This month, I had the pleasure of moderating the panel Bon Appétit: IP Issues in Food for the ABA Intellectual Property Law Section Annual Meeting, IPLSPRING, in which we discussed the many ways intellectual property protections are used for food and food-related products. Here are some of the key takeaways from this panel.
Traditional trademarks (words, logos, symbols, taglines) are the most common type of trademark used in the food industry. Companies consider all opportunities to protect their trademarks: in any given product package, the company name and logo (house brand), product name, product type (sub-brand), and flavor (variant) could all be trademarked. Did you know that “All the flavor you could wish for,” “Don’t just say it, bake it,” and “Have yourself a merry little mingle” are all registered taglines?
However, the food industry very often turns to non-traditional trademarks as well. The most commonly used, trade dress, is available to protect the overall appearance of a product (size, shape, color, color combinations, graphics). In the food industry, trade dress is most often used to protect product packaging. Some well-known examples include the Coca-Cola bottle, Maker’s Mark dripping wax seal, and Jelly Belly Candy Company’s bean-shaped window. Product designs can also be protected, but the threshold is higher, so only well-known, iconic product shapes have been allowed to register, such as Hershey’s Kisses and Chocolate Bars, Pepperidge Farm’s Goldfish Crackers, Frito-Lay’s Sun Chips, and Milano Cookies.
For consumer product companies such as Newell Brands (whose Patent Counsel was on our panel), consumer insights determine which product features will drive consumer purchasing, which in turn impacts the company’s innovation and patenting. Newell Brands’ iconic food patent portfolio includes registrations for removable drip trays and handheld devices for vacuum sealing (FoodSaver), clasps on container lids and product preservation systems (Rubbermaid), innovative self-sharpening knife blocks (Calphalon), stackable pots and pans (anyone who lives in a small apartment knows how life-changing this feature is!), and Ball’s nesting canning jar. Trends related to cooking techniques, materials, and features that consumers seek affect not only what products Newell creates, but also whether it will ultimately decide to patent any utilitarian or aesthetic features of a new product. Deciding whether and what features of a product to patent requires a company to balance plenty of considerations, the main one being the need to adopt an effective patent strategy within budget, which often means that only technologies or features that are expected to be used for a long time will be worth protecting.
The need to synchronize one’s patent and market strategies can be even more tricky in certain fields, such as the engineered foods space. The main problem is that, under current law, patent protection is not available for products that occur naturally. Thus, the US Patent and Trademark Office makes it difficult for inventors who try to patent things that push that boundary – such as food innovations. As the world moves towards synthetic beef to avoid an environmental disaster, and inventors seek to protect their creations, food innovators are often faced with a challenge: consumers want them to make products that look and feel as similar as possible to the real one, but the closer the invention comes to the real product (and the more a company markets it as such), the harder it will be to get a patent on it. This conundrum usually forces innovators to make things less natural than they would like, with the sole aim of being able to patent their creations.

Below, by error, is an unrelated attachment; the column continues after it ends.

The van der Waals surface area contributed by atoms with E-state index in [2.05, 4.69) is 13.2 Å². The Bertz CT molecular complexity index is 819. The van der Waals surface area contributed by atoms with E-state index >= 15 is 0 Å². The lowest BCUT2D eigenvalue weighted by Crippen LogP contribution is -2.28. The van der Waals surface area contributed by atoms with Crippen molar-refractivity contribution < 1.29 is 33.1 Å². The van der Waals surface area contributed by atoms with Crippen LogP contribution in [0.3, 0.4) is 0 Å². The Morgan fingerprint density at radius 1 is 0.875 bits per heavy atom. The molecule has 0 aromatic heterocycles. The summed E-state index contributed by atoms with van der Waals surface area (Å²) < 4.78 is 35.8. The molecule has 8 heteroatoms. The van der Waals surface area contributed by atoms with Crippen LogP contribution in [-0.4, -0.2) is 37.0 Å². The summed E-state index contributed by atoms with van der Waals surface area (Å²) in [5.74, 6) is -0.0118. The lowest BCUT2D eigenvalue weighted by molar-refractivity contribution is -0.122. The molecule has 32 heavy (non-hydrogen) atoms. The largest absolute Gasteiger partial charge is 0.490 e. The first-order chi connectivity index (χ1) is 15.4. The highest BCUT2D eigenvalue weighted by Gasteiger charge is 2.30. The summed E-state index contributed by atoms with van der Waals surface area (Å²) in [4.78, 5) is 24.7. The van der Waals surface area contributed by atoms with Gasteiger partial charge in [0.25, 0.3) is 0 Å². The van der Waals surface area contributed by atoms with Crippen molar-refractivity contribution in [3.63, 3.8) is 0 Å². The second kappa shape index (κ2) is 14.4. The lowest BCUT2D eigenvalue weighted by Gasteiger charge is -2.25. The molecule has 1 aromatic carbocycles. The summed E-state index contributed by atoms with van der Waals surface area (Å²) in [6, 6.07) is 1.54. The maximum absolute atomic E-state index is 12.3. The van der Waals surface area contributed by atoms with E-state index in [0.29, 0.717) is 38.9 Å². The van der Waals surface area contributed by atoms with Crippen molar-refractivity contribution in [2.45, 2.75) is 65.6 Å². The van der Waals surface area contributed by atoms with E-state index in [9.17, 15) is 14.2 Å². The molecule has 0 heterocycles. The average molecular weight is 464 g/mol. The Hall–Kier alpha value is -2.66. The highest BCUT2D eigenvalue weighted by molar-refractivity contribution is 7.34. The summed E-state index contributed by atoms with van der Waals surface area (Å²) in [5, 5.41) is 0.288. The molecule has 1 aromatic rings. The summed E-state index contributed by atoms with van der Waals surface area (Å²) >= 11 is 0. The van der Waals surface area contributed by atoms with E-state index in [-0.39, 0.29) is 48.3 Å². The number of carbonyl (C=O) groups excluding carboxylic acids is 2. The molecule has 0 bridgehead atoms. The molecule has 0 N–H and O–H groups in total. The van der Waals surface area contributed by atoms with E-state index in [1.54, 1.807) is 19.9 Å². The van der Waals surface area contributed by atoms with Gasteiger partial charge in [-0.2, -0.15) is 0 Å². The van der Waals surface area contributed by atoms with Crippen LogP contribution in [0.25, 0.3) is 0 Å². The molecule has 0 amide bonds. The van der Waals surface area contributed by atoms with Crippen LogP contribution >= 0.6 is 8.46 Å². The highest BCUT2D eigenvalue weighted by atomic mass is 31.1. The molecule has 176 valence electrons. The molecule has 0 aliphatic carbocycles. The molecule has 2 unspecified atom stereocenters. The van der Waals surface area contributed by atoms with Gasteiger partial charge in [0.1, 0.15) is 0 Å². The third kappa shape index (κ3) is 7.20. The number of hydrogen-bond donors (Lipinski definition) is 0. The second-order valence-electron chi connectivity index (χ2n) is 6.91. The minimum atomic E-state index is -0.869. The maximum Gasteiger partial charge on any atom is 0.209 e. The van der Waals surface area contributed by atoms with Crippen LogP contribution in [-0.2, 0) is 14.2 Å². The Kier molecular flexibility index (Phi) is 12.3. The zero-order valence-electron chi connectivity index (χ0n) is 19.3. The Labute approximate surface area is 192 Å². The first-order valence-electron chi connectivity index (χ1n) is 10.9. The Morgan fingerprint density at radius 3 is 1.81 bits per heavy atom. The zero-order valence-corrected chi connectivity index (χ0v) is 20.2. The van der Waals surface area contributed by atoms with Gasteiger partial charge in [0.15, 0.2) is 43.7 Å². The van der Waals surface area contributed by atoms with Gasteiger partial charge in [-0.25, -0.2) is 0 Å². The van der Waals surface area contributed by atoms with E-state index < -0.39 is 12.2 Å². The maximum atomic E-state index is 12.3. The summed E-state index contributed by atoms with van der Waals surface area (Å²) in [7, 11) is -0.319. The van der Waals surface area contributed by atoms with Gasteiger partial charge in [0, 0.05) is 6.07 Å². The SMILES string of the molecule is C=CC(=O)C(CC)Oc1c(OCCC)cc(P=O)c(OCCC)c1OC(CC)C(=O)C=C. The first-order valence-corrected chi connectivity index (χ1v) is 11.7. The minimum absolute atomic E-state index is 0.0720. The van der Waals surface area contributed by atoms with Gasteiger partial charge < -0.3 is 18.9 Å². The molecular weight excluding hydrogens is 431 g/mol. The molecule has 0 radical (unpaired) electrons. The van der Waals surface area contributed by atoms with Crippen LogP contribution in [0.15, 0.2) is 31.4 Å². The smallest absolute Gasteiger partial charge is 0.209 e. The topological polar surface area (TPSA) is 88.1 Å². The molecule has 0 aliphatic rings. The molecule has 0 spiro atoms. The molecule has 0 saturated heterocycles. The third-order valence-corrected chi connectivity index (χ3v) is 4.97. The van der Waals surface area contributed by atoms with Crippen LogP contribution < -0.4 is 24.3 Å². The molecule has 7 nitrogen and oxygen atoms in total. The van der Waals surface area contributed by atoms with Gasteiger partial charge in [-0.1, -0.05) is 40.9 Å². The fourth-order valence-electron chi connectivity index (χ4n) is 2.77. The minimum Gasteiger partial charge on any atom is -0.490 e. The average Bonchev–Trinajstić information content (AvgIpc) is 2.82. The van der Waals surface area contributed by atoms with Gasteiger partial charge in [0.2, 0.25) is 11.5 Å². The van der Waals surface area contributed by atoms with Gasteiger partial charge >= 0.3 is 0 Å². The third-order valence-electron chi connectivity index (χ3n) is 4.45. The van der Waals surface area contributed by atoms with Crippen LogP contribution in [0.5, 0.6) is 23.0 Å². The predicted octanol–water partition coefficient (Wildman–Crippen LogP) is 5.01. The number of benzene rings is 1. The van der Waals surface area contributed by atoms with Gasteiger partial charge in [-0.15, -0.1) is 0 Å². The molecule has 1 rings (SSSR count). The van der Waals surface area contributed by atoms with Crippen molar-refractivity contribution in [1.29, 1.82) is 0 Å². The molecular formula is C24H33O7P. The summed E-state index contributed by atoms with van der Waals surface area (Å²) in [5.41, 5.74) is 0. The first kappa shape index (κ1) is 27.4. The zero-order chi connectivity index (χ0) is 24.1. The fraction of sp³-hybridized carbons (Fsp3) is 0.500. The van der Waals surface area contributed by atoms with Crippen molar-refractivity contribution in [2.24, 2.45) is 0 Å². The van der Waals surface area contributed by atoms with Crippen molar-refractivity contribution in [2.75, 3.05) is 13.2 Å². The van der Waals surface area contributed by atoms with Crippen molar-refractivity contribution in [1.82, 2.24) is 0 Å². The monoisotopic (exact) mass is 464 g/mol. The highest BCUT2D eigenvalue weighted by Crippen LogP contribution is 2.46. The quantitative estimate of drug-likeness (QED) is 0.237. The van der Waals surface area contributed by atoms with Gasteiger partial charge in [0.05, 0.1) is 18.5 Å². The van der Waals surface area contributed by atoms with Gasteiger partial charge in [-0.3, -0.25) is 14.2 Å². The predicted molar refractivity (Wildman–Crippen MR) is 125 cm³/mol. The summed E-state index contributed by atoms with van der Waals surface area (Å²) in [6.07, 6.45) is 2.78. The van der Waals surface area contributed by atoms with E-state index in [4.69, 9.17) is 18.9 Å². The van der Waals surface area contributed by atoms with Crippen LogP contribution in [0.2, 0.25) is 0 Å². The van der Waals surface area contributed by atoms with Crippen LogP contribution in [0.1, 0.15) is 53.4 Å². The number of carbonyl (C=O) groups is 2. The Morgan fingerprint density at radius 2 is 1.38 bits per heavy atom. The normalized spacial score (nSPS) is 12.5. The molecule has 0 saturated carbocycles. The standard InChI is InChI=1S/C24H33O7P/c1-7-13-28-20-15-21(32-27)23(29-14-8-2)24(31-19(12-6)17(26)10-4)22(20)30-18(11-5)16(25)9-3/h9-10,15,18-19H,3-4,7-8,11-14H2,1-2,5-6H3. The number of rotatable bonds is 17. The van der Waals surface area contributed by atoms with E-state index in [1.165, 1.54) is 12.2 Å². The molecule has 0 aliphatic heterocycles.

Another issue that food innovators run into is reconciling food science innovation and products that are what one speaker called “mildly unnatural,” with government regulatory standards and consumer quality perceptions. Take for example synthetic beef, which is made of cattle cells cultured and grown in labs. The US Department of Agriculture defines beef as “flesh of cattle” – so, can synthetic beef be labeled as “beef” if it’s derived from cattle cells? On the other hand, organic certifications require that cattle be able to graze naturally, and excludes genetic engineering. This should leave us wondering: can cultured beef be labeled organic?
This tension between food innovation and labeling standards is also present in the trademark space (bringing our discussion full-circle). Certification marks are trademarks that can be licensed to give consumers assurances and information about a product, but “mildly unnatural” products cannot meet many of these marks’ requirements. For example, a drive towards transparency and simplicity in food labeling led to the Clean Label Project – how can cultured meat be labeled without using scientific terms? The Non-GMO Project was created to fill a regulatory gap – how would engineered beef comport with these standards? Consumers are also increasingly environmentally conscious, which is why the Fair Trade certification was created. Synthetic beef is consistent with environmental efforts, but will consumers demand to eat “natural” foods? A related issue faced by food innovators is that the lack of clear labeling regulations subjects the synthetic beef industry to class action lawsuits, which are on the rise. If a patent claim is rejected for being too “natural,” but then an inventor can be sued for marketing that same product as “natural,” what is the inventor supposed to do?
There are so many interesting issues when it comes to IP in the food industry and I thoroughly enjoyed the opportunity to participate in this panel. Thank you to the ABA and the IP Law Section team for putting together a wonderful conference. I hope to see everyone there next year!